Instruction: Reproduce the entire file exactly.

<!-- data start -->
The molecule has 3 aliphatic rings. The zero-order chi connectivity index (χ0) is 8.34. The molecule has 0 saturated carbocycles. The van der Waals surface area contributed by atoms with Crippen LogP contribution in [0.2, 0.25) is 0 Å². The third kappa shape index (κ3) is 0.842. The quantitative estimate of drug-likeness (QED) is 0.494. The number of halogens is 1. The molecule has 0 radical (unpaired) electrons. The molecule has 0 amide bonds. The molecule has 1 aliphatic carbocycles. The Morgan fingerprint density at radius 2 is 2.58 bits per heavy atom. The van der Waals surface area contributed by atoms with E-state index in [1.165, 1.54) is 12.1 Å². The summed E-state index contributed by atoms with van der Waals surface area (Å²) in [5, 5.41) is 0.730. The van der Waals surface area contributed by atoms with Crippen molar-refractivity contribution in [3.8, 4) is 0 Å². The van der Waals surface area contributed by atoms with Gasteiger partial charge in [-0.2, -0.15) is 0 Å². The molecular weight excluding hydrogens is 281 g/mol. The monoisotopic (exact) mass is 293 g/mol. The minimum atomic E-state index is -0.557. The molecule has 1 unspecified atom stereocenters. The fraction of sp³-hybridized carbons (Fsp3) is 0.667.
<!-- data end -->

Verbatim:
The molecule has 3 aliphatic rings. The zero-order chi connectivity index (χ0) is 8.34. The molecule has 0 saturated carbocycles. The van der Waals surface area contributed by atoms with Crippen LogP contribution in [0.2, 0.25) is 0 Å². The third kappa shape index (κ3) is 0.842. The quantitative estimate of drug-likeness (QED) is 0.494. The number of halogens is 1. The molecule has 0 radical (unpaired) electrons. The molecule has 0 amide bonds. The molecule has 1 aliphatic carbocycles. The Morgan fingerprint density at radius 2 is 2.58 bits per heavy atom. The van der Waals surface area contributed by atoms with E-state index in [1.165, 1.54) is 12.1 Å². The summed E-state index contributed by atoms with van der Waals surface area (Å²) in [5, 5.41) is 0.730. The van der Waals surface area contributed by atoms with Crippen molar-refractivity contribution in [3.8, 4) is 0 Å². The van der Waals surface area contributed by atoms with Gasteiger partial charge in [-0.2, -0.15) is 0 Å². The molecular weight excluding hydrogens is 281 g/mol. The monoisotopic (exact) mass is 293 g/mol. The minimum atomic E-state index is -0.557. The molecule has 1 unspecified atom stereocenters. The fraction of sp³-hybridized carbons (Fsp3) is 0.667.